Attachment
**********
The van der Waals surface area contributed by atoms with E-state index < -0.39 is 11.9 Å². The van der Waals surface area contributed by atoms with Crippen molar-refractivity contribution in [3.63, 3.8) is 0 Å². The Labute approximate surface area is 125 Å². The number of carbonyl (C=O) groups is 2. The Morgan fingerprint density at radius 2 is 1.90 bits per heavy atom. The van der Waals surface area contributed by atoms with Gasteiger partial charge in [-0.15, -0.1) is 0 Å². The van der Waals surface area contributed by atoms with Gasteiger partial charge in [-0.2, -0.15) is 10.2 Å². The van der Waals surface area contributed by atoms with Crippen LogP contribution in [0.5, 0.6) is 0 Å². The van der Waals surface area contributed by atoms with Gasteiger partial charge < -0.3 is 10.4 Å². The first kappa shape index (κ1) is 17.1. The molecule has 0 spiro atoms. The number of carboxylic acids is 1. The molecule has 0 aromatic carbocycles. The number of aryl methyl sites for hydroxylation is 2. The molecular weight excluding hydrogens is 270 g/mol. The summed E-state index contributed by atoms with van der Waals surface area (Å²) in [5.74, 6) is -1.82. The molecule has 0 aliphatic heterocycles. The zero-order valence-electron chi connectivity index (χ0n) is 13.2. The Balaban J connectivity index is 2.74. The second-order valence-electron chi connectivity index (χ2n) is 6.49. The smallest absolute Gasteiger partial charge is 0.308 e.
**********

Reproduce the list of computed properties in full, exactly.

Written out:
The van der Waals surface area contributed by atoms with E-state index < -0.39 is 11.9 Å². The van der Waals surface area contributed by atoms with Crippen molar-refractivity contribution in [3.63, 3.8) is 0 Å². The Labute approximate surface area is 125 Å². The number of carbonyl (C=O) groups is 2. The Morgan fingerprint density at radius 2 is 1.90 bits per heavy atom. The van der Waals surface area contributed by atoms with Gasteiger partial charge in [-0.15, -0.1) is 0 Å². The van der Waals surface area contributed by atoms with Gasteiger partial charge in [-0.2, -0.15) is 10.2 Å². The van der Waals surface area contributed by atoms with Crippen LogP contribution in [0.5, 0.6) is 0 Å². The van der Waals surface area contributed by atoms with Gasteiger partial charge < -0.3 is 10.4 Å². The first kappa shape index (κ1) is 17.1. The molecule has 0 spiro atoms. The number of carboxylic acids is 1. The molecule has 0 aromatic carbocycles. The number of aryl methyl sites for hydroxylation is 2. The molecular weight excluding hydrogens is 270 g/mol. The summed E-state index contributed by atoms with van der Waals surface area (Å²) in [5.74, 6) is -1.82. The molecule has 0 aliphatic heterocycles. The zero-order valence-electron chi connectivity index (χ0n) is 13.2. The Balaban J connectivity index is 2.74. The second-order valence-electron chi connectivity index (χ2n) is 6.49. The smallest absolute Gasteiger partial charge is 0.308 e.